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Jul 30 Attorney Articles, Firm Articles

Am I Subject to the CCPA?

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The California Consumer Privacy Act (the “CCPA”) passed as law on June 28, 2019 and became effective on January 1, 2020. The CCPA affects all businesses who do business in California AND either (i) have at least $25 million of annual gross revenue; (ii) buy, sell, share or receive personal data the personal information of 50,000 or more California residents; or (iii) receive over half of their revenue from the sale of personal data of California residents. Fortunately, most financial services entities who do business in California will not meet any of these prongs.

As of July 1, 2020, the California Attorney General (“AG”) has the right to enforce CCPA against violators, not just in California, but across the nation.  Under the CCPA, the AG may recover civil penalties up to $2,500 for each violation and up to $7,500 for each intentional violation.  The CCPA also provides for a private right of action subjecting businesses to civil liability resulting from a data breach involving certain defined types of personal information. In fact, CCPA class action litigation has already started to fill the court system.

There are plenty of articles and information describing what measures are appropriate to ensure compliance with the CCPA. Updating privacy policies, implementing processes to respond to individual consumer requests, ensuring contracts are in place with third-party service providers are all great steps to take.  While we recommend reviewing policies and processes early and often, do you know whether the CCPA even applies to your business?


In calculating the $25 million in annual gross revenue, the CCPA expands the definition of a “business” to entities who control or are in common control with another business and which share a common branding. In this case, the threshold is met when revenues exceed $25 million across all such entities and each entity is subject to the CCPA. Many financial service entities are part of a group of companies, generally controlled or owned by a holding company.  For example, a broker-dealer, RIA, and insurance entity are an often used structure for a financial services firm that brands itself as a single corporate entity. In that instance, the revenues of the entities will need to be aggregated.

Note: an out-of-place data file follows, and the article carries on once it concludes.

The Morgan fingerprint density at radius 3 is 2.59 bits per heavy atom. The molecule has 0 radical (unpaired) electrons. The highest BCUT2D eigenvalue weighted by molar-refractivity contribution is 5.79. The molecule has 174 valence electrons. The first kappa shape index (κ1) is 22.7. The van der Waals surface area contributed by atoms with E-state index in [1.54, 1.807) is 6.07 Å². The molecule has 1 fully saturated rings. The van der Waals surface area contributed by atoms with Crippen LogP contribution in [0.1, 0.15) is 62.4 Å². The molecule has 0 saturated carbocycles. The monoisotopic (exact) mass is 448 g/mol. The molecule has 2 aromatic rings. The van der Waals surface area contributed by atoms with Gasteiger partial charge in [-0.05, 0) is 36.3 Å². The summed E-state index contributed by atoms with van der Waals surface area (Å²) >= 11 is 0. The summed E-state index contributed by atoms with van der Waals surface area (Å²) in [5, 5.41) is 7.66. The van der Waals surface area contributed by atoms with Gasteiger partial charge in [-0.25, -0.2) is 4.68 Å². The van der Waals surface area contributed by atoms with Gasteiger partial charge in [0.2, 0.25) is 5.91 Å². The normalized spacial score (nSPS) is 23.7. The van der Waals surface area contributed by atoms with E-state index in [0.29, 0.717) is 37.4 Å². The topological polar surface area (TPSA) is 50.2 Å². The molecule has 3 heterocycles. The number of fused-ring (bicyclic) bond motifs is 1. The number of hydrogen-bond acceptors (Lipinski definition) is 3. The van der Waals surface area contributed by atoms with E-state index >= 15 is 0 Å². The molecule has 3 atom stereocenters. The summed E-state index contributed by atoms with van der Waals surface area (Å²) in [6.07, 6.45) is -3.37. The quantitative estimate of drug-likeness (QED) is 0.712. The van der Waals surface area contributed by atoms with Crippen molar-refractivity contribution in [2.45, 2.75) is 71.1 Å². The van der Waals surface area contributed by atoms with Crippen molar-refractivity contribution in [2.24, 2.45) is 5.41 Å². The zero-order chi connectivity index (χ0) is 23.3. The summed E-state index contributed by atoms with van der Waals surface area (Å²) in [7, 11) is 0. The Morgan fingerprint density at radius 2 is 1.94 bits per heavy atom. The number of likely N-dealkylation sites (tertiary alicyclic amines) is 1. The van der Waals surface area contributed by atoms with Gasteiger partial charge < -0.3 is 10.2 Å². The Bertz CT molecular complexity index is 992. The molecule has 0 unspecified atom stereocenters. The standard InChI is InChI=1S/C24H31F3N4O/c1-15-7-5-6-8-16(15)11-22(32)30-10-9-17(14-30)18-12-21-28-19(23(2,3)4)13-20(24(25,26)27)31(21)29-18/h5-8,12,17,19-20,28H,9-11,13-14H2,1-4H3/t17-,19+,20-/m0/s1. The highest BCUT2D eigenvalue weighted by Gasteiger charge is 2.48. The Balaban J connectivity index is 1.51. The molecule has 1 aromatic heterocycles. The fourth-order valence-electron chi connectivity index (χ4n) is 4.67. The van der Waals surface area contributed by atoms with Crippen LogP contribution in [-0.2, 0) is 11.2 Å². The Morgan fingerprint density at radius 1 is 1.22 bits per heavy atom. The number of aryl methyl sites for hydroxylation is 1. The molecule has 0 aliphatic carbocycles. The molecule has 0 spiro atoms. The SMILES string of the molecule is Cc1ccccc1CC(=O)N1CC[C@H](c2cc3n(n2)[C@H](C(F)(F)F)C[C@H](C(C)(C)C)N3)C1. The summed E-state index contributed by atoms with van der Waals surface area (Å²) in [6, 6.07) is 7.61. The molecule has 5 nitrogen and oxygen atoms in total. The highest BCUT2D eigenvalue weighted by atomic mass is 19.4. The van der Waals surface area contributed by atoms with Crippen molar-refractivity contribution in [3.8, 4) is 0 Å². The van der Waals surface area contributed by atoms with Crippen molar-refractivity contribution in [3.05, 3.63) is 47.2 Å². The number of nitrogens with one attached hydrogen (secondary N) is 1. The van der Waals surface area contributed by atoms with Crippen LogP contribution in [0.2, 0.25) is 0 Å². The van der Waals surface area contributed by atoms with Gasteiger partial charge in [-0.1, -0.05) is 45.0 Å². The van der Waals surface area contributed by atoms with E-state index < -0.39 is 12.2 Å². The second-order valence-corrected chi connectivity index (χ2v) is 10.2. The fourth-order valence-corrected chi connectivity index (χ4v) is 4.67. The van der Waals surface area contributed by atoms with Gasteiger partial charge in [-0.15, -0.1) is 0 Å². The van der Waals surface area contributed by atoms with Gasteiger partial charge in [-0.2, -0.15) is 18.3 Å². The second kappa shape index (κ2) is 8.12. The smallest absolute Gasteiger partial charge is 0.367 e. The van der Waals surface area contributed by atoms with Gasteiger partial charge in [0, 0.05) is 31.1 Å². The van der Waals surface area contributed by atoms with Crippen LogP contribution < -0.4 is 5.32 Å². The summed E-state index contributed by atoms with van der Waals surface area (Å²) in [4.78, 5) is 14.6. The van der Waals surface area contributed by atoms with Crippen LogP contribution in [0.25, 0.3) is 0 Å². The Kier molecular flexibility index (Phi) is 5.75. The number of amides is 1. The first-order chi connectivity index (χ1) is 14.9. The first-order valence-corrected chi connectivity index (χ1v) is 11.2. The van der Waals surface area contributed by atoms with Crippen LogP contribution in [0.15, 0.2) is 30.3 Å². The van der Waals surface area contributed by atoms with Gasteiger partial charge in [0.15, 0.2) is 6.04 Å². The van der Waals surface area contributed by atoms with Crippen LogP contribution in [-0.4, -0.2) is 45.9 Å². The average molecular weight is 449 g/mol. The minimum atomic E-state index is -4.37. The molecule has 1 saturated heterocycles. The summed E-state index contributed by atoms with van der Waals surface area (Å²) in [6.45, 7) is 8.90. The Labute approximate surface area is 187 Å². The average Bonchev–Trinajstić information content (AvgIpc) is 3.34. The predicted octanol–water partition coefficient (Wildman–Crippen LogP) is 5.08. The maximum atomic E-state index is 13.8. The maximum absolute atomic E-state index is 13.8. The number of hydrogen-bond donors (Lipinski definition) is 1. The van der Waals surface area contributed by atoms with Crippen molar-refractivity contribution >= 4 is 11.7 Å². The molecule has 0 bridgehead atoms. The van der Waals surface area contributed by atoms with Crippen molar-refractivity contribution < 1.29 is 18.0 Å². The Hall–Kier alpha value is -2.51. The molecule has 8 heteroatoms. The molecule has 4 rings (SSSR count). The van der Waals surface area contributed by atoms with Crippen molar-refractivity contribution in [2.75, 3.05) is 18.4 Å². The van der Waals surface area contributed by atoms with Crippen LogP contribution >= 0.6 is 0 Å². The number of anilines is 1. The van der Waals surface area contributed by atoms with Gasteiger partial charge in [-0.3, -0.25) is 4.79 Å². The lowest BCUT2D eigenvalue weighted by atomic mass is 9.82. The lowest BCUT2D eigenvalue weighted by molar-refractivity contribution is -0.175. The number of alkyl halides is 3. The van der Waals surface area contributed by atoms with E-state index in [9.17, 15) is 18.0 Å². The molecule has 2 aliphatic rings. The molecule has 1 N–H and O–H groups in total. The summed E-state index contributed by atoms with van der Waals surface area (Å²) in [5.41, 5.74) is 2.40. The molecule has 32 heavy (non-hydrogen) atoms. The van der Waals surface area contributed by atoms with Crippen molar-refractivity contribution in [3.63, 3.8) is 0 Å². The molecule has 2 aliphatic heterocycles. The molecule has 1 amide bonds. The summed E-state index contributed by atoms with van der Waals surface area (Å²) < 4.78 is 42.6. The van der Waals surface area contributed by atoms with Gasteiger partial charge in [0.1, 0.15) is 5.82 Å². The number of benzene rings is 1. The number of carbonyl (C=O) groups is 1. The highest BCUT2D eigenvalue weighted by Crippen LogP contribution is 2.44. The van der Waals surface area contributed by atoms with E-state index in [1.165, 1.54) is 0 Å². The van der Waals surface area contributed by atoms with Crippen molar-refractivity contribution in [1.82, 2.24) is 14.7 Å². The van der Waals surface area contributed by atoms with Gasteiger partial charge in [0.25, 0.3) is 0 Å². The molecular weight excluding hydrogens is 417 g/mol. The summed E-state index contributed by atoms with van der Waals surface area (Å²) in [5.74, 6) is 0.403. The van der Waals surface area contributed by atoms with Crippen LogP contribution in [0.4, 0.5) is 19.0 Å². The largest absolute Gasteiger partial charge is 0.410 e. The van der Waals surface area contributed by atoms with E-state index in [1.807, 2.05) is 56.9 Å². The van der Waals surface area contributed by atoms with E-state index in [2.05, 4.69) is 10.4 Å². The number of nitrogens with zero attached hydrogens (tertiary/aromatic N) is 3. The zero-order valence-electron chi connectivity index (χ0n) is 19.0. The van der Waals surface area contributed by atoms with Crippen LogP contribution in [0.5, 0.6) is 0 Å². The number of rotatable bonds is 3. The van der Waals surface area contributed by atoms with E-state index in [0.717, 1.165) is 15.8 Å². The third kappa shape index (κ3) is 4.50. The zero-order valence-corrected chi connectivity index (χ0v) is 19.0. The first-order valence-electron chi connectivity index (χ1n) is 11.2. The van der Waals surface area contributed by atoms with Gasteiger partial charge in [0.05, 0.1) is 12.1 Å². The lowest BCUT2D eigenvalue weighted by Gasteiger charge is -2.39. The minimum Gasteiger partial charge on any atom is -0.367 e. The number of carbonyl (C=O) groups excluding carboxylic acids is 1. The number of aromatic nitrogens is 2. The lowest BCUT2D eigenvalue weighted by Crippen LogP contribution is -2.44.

The CCPA broadly defines “personal information” to encompass information that identifies, relates to, describes, associates with, directly or indirectly, a particular institutional or prospective client. This information includes, without limitation, names, addresses, email addresses, social security numbers, driver’s license or state issued ID number and passport numbers.  However, the CCPA exempts from coverage all data required to be obtained by the Gramm-Leach-Bliley Act (the “GLBA”). The GLBA protects nonpublic personal information that is provided by a consumer to a financial institution in connection with obtaining financial products/services from the institution.

The GLBA’s definition of nonpublic personal information differs from the definition of personal information under the CCPA, and is limited to individual investor information. Thus, while certain individual investor information may be pre-empted from the scope of the CCPA, personal information of entity investors, institutional investors and prospective investors is not within the scope of the GLBA and as such, will be covered by the CCPA.


Certain financial services firms may be subject to the CCPA if they have received personal information on more than 50,000 California residents.  Firms such as online broker-dealers, mortgage brokers, or insurance entities often collect information on prospective clients and store that information on their servers. In fact, IP addresses, browsing history, and information regarding a consumer’s interaction with a website (often collected by cookies) is considered “personal information” that is subject to the CCPA.  Accordingly, it is incumbent on firms to check how many California residents’ data they have received to be sure they are not subject to the mandates of the CCPA.


This is probably the easiest criteria to understand.  Do you sell the data you collect from your customers and potential customers?  If you do, there may be other privacy statutes you need to know about.  In fact, the CCPA may not be your only regulatory hurdle to overcome. Nonetheless, you should take a long look at what percentage of revenue it comprises for your business.  If it is more than half of your revenues, using even the most conservative definition of “revenues”, you will be subject to the CCPA.


To the extent a firm collects personal information of clients or prospective clients that is subject to the CCPA, there are specific consumer rights that must be observed.  Those rights include the right to request disclosure of information that is collected and shared, the right to delete personal information, and the right to non-discrimination. Compliance with the CCPA is not difficult, but does take some effort to get it right.

Whether a firm is subject to the CCPA is a fact specific analysis.  If you are concerned about whether you are subject to the mandates of the CCPA, feel free to reach out the lawyers at Higgs Fletcher & Mack for the appropriate guidance.